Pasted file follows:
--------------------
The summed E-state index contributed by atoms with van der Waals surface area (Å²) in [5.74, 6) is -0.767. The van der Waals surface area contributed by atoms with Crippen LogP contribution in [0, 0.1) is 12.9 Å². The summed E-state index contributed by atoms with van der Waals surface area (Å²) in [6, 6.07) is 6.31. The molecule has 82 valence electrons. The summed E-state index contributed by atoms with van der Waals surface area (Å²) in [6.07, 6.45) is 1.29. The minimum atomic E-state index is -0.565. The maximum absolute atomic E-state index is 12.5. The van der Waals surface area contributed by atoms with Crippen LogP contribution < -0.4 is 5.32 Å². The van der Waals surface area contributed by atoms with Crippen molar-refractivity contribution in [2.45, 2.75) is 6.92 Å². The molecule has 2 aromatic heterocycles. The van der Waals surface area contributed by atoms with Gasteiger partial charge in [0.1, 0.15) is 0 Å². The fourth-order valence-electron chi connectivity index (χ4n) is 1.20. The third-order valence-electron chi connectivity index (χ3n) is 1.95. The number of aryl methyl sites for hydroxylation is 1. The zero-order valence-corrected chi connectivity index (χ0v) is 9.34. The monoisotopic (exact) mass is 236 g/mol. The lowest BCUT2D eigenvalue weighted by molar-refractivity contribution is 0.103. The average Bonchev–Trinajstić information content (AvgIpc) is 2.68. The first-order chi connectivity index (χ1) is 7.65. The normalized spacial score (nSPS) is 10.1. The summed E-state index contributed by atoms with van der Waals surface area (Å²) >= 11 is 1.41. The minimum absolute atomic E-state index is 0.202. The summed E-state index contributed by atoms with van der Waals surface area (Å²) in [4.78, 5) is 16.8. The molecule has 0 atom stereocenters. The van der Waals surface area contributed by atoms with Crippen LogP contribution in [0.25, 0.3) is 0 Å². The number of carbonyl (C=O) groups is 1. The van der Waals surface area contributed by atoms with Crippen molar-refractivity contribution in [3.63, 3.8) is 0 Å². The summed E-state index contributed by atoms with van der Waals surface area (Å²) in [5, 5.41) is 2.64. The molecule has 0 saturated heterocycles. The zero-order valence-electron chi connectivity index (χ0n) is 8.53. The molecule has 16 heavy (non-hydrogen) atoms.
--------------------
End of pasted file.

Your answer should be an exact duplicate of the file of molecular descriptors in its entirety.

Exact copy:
The summed E-state index contributed by atoms with van der Waals surface area (Å²) in [5.74, 6) is -0.767. The van der Waals surface area contributed by atoms with Crippen LogP contribution in [0, 0.1) is 12.9 Å². The summed E-state index contributed by atoms with van der Waals surface area (Å²) in [6, 6.07) is 6.31. The molecule has 82 valence electrons. The summed E-state index contributed by atoms with van der Waals surface area (Å²) in [6.07, 6.45) is 1.29. The minimum atomic E-state index is -0.565. The maximum absolute atomic E-state index is 12.5. The van der Waals surface area contributed by atoms with Crippen LogP contribution < -0.4 is 5.32 Å². The van der Waals surface area contributed by atoms with Crippen molar-refractivity contribution in [2.45, 2.75) is 6.92 Å². The molecule has 2 aromatic heterocycles. The van der Waals surface area contributed by atoms with Gasteiger partial charge in [0.1, 0.15) is 0 Å². The fourth-order valence-electron chi connectivity index (χ4n) is 1.20. The third-order valence-electron chi connectivity index (χ3n) is 1.95. The number of aryl methyl sites for hydroxylation is 1. The zero-order valence-corrected chi connectivity index (χ0v) is 9.34. The monoisotopic (exact) mass is 236 g/mol. The lowest BCUT2D eigenvalue weighted by molar-refractivity contribution is 0.103. The average Bonchev–Trinajstić information content (AvgIpc) is 2.68. The first-order chi connectivity index (χ1) is 7.65. The normalized spacial score (nSPS) is 10.1. The summed E-state index contributed by atoms with van der Waals surface area (Å²) >= 11 is 1.41. The minimum absolute atomic E-state index is 0.202. The summed E-state index contributed by atoms with van der Waals surface area (Å²) in [4.78, 5) is 16.8. The molecule has 0 atom stereocenters. The van der Waals surface area contributed by atoms with Crippen LogP contribution in [0.25, 0.3) is 0 Å². The number of carbonyl (C=O) groups is 1. The van der Waals surface area contributed by atoms with Crippen molar-refractivity contribution in [3.63, 3.8) is 0 Å². The summed E-state index contributed by atoms with van der Waals surface area (Å²) in [5, 5.41) is 2.64. The molecule has 0 saturated heterocycles. The zero-order valence-electron chi connectivity index (χ0n) is 8.53. The molecule has 16 heavy (non-hydrogen) atoms.